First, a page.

• what cartographic "standards" and "best practices" are applicable in this situation
  2. Executing the project:
    • obtain permission to use when necessary in order to be able to publish the map, including preparation of acknowledgements
    • prepare a summary of sources and other data used, applicable restrictions, and permissions granted
    • obtain the data required
    • organize the data in a project folder on the workstation or in a spatial database on a server
    • develop a prototype map layout that meets the restrictions created by the reproduction format
    • choose a map projection suitable for the reproduction format
    • develop the symbolization of the data layers for the thematic and reference data
    • ensure that the legend or other reference space properly incorporates all required acknowledgements
    • review the draft map layout that incorporates the data layers, both on-screen and in the final A4 or letter layout
    • produce the final map layout for use in the target document

Key takeaways for map-making

To someone unfamiliar with making maps, the workflow described above might seem arcane and daunting. Maybe it seems easier just to use Google Maps or OpenStreetMap to "show some stuff in the surrounding area." And in some cases, that approach could be sufficient, maybe even the best; but certainly not in general. Let’s review some of the core concepts, using OpenStreetMap as our review tool:

What is map data, map layout, or map projection?

Maps represent data that includes, or implies, location information. Bring up the OpenStreetMap website in your browser and look at the hyperlink it provides. In my case, it looks like this:

Those numbers at the end (in my example: 71.34 and -96.82) are the latitude and longitude of the land mass shown in the center of the screen.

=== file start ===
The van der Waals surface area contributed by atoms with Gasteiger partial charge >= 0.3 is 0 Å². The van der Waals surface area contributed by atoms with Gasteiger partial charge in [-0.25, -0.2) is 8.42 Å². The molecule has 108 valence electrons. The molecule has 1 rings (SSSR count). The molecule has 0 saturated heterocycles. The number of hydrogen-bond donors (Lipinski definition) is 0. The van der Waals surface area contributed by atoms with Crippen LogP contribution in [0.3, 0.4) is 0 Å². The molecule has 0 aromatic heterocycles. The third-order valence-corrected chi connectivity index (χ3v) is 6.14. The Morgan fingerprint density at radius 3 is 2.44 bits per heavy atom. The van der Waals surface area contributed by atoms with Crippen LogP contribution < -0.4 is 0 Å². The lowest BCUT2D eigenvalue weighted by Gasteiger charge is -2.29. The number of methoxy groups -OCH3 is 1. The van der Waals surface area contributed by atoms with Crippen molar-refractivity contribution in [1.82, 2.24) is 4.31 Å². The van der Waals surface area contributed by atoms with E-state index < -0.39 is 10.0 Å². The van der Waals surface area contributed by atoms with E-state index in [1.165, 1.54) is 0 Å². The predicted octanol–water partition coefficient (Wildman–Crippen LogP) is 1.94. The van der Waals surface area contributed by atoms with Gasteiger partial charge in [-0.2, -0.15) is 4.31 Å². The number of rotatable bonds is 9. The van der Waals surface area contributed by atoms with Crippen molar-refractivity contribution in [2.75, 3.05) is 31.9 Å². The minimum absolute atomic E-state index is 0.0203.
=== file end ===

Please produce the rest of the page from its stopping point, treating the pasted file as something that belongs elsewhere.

screenshot of OpenStreetMap
Viewing 71.34 and -96.82 in OpenStreetMap

Put your mouse on the screen over the land or water; you should see the mouse pointer transform into a hand, which you can use to grab—by clicking and holding down the left mouse button—the point over which you are hovering and drag it to some other spot. You can also use your mouse wheel to zoom further in or further out on the map. With a bit of zooming and dragging, I can get Saint Paul, Minnesota in the center of my map window. At this point, those numbers shown in the browser navigation bar should look something like this:

We can also see that Rochester is southeast of Saint Paul; Duluth is north-northeast, and so on.

screenshot of OpenStreetMap
Viewing St Paul, Minnesota in OpenStreetMap

We can think of these locations as a particular kind of map data or point data, and the website is transforming that point data from the latitude and longitude locations (in decimal degrees) to pixel locations on the screen. This type of transformation (for example, from latitude-longitude position to pixel position) is a map projection.

Now fiddle around some more with zooming and dragging until you have Saint Paul again located near the center of the screen, with Fargo, North Dakota shown in the upper left and Milwaukee, Wisconsin shown in the lower right. As you compose this view, you are working on the map layout. A map layout is a combination of all the themes (cities, roads, water, states, provinces, etc) that are shown on the map, plus the way in which those themes are shown: roads as red lines, cities below a certain size as small circles… as well as the visual priority of these: labels over lines over areas, the sizes of text, what is named, what is the scale (one cm on the screen equals one km on the Earth), and so forth.

OpenStreetMap determines quite a bit of this map layout for you, but in the toolbar on the right side of the screen there is a tool to select "layers" of spatial data, such as the transportation group of layers.

Applications such as OpenStreetMap are wonderful ways to explore map data by zooming and panning and selecting layers, but they only go so far. A cartographer who wants to be in complete control of their map data, projection and layout needs to use the mapping capabilities provided by a geographic information system.

What are typical usage restrictions or acknowledgements?

Notice the "Copyright" menu item on the top bar of the OpenStreetMap website. If you click on that and read over the Copyright and License information, you'll note the terms of use allowed by OpenStreetMap, especially this paragraph: